Like it or not, Najib helped liberalise the motor industry
Although many people are celebrating the incarceration of former prime minister Najib Razak for corruption, we should recognise that he also contributed to national development in liberalising the motor industry.
When the Zhejiang Geely proposal to partner with Proton came to Najib for approval, as prime minister, he had no objection.
Had this happened in Dr Mahathir Mohamad’s era, the proposal would have been met with stern distaste.
What Najib did was not just allow terminal-case Proton to have a foreign partner, he also did not insist on a traditional 100-year old brand like Volkswagen or Peugeot.
Zhejiang Geely group at that time was just a 10-year old company with foreign acquisitions barely on the radar. Yet it was intrigued with Malaysia’s national car company which also owned Lotus, the legendary British automotive engineering company that built F1 winners and open-wheel sports cars like the Lotus 7.
And Proton was available for urgent sale.
Proton is now flying high with Zhejiang Geely streaming in popular models fresh from China, the world’s largest car market.
For the first time, Proton can boast of having first-in-Southeast Asia cars launched in Malaysia.
But before this success with Zhejiang Geely, Proton could have been the first indigenous, stand-alone car maker in the region to have developed a collection of hybrid and electric cars by 2010.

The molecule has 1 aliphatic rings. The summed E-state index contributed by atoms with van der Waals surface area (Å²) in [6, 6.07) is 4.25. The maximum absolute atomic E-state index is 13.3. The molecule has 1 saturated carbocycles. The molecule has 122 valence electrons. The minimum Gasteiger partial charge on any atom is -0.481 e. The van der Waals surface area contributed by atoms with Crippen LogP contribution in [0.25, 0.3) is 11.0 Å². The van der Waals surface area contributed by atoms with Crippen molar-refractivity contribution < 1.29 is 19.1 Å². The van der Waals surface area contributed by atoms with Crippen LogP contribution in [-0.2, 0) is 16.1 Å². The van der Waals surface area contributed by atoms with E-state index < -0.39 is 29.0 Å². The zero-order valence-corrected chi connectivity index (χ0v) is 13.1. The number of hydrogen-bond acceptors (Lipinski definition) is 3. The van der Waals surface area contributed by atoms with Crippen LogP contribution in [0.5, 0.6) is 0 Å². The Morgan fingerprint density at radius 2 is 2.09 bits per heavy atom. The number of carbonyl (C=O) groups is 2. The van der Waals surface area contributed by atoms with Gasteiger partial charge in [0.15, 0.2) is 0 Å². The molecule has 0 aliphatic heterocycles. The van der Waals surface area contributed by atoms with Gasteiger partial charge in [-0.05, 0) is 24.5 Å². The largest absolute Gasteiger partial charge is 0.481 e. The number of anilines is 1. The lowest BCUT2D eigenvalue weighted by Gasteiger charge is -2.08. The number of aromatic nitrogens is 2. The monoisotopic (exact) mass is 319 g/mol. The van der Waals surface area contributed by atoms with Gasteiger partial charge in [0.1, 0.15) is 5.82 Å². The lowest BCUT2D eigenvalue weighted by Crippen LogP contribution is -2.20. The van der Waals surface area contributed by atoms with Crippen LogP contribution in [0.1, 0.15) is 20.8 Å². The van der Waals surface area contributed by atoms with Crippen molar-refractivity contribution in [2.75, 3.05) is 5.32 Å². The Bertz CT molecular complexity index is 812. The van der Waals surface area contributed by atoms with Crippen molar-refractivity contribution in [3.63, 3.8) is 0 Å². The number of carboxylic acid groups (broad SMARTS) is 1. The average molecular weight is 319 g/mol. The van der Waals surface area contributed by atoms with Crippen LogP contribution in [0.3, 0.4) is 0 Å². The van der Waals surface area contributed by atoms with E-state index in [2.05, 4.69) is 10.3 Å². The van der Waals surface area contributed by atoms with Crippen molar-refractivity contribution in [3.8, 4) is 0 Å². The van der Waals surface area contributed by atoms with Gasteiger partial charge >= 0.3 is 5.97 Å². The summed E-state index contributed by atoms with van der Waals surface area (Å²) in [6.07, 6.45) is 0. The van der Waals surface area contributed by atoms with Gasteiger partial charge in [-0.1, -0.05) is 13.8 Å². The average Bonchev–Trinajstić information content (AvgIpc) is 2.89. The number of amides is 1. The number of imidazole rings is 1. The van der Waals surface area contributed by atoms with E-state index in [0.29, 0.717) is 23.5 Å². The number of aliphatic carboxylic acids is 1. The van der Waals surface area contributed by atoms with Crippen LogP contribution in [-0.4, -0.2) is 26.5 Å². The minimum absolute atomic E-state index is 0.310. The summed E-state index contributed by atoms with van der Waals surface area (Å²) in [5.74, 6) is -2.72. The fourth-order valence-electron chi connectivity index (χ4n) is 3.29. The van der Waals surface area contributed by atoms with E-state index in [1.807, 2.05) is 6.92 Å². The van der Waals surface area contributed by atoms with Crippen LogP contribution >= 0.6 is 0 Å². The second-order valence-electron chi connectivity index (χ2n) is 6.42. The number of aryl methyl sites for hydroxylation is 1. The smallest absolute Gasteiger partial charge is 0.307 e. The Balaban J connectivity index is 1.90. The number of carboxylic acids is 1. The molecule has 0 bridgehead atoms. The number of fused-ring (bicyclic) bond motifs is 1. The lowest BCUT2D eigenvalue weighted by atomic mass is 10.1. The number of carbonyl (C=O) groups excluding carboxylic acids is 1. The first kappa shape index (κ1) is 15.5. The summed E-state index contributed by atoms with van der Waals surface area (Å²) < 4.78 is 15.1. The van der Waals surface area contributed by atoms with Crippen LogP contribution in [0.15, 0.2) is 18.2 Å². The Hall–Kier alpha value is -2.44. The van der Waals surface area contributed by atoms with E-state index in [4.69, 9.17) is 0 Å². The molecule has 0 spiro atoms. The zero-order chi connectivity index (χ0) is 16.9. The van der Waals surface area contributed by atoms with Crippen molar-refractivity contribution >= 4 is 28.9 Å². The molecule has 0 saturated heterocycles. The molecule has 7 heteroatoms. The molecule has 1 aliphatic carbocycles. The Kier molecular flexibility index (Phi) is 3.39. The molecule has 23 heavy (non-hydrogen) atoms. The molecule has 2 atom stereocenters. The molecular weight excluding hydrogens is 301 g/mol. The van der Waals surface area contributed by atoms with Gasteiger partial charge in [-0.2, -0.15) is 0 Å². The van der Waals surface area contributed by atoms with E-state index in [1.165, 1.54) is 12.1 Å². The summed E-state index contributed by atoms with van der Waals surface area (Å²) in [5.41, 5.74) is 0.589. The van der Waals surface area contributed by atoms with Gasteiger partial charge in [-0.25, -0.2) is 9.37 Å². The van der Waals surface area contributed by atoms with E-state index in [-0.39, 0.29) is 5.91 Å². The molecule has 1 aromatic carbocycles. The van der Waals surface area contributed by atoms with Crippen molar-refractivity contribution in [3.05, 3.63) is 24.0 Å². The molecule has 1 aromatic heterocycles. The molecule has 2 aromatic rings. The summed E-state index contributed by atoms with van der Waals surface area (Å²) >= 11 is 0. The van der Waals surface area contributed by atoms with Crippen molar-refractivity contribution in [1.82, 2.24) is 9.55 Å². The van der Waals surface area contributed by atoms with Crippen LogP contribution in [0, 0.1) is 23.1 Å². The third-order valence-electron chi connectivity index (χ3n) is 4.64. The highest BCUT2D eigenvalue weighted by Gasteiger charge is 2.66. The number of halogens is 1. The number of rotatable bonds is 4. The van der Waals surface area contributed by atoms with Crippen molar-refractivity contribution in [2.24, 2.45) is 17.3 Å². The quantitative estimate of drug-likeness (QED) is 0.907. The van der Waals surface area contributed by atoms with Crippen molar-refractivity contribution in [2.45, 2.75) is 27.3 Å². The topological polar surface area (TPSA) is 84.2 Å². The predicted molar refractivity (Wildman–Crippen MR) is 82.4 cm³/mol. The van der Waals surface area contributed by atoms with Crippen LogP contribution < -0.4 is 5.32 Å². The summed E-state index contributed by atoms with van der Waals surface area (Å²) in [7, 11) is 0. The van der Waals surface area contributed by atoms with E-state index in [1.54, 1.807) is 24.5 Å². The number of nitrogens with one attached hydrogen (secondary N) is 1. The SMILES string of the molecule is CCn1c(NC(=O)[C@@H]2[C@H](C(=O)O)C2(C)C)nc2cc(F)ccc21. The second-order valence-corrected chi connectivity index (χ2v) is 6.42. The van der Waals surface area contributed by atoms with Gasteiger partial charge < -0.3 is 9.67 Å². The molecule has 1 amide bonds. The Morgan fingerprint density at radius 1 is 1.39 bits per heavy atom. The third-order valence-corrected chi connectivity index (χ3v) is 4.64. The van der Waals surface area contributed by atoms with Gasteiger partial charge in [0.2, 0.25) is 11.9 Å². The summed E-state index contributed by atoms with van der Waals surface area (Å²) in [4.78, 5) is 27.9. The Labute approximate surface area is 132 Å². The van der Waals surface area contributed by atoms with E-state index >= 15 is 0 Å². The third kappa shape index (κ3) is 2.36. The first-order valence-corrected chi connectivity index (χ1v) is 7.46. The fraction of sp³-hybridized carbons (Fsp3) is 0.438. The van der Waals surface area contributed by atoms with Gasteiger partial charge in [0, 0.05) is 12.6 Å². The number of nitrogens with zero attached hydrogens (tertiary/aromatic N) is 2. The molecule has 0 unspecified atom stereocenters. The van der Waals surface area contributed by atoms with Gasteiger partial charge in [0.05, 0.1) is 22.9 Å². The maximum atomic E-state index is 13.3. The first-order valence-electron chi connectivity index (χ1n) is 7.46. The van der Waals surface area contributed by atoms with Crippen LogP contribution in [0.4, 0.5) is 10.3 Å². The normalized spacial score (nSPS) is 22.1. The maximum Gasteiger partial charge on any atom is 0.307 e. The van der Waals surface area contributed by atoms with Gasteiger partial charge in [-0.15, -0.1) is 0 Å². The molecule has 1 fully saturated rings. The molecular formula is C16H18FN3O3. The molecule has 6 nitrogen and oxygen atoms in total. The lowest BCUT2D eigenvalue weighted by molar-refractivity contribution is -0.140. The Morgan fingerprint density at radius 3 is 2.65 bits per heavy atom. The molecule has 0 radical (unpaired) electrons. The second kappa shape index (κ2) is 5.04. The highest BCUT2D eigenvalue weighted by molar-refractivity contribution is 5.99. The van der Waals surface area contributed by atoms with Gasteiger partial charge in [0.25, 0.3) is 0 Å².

Sadly, the whole experiment ended in 2012 with DRB-Hicom’s accountant-centric management cutting losses, disbanding the Green Technology Department and stopping all R&D expenditure on EVs.
This was also the time when charismatic CEO, Syed Zainal Abidin Syed Mohamed Tahir, left Proton.
Many of the 100 or so engineers and technicians from the Green Technology Department are now in China and some in EV projects in Malaysia
Evidence of this pre-2010 era green technology work was finally erased in mid-2020 when all the Proton Saga EV, Proton Iriz EV, Proton Exora EV and concept cars went under the hammer of the Pickles Asia Auction house.
One of the interesting concepts was a Proton Exora Range Extender with a Lotus designed engine, the RE60, a three-cylinder 600cc petrol engine to extend the range of the Battery Electric Exora.
But there was one concept car, and arguably also the most prominent, that was saved: the Proton EMAS concept car. In 2010, the EMAS made its debut at the Geneva Motor Show. It was designed by ItalDesign Giugiaro as Proton’s world car.
Many new automotive industry projects are coming to Malaysia and Southeast Asia.
There’s a project proponent lobbying for one of the world’s largest EV battery makers who needs about 1,000 ha of industrial land either in Kuantan or Klang.
Another project proponent is talking about stitching a deal between a world leading EV pioneer to make cars in Sarawak, if not Sabah. Land and location is also a major consideration.
Above all that is the emplacement of a competitive and stable automotive policy considering that energy transition for gas-rich Malaysia should be inclusive of clean fossils like CNG and hydro-rich Sarawak for green hydrogen.
Southeast Asia is positioned to benefit from the spillover of a technology war between the US and China. as global car makers race to shift EV investment away from politically sensitive areas.
Is the Malaysian government satisfied with what it’s doing to attract these companies to relocate to Malaysia?
Let not Najib’s good deed in liberalising the motor industry go to waste.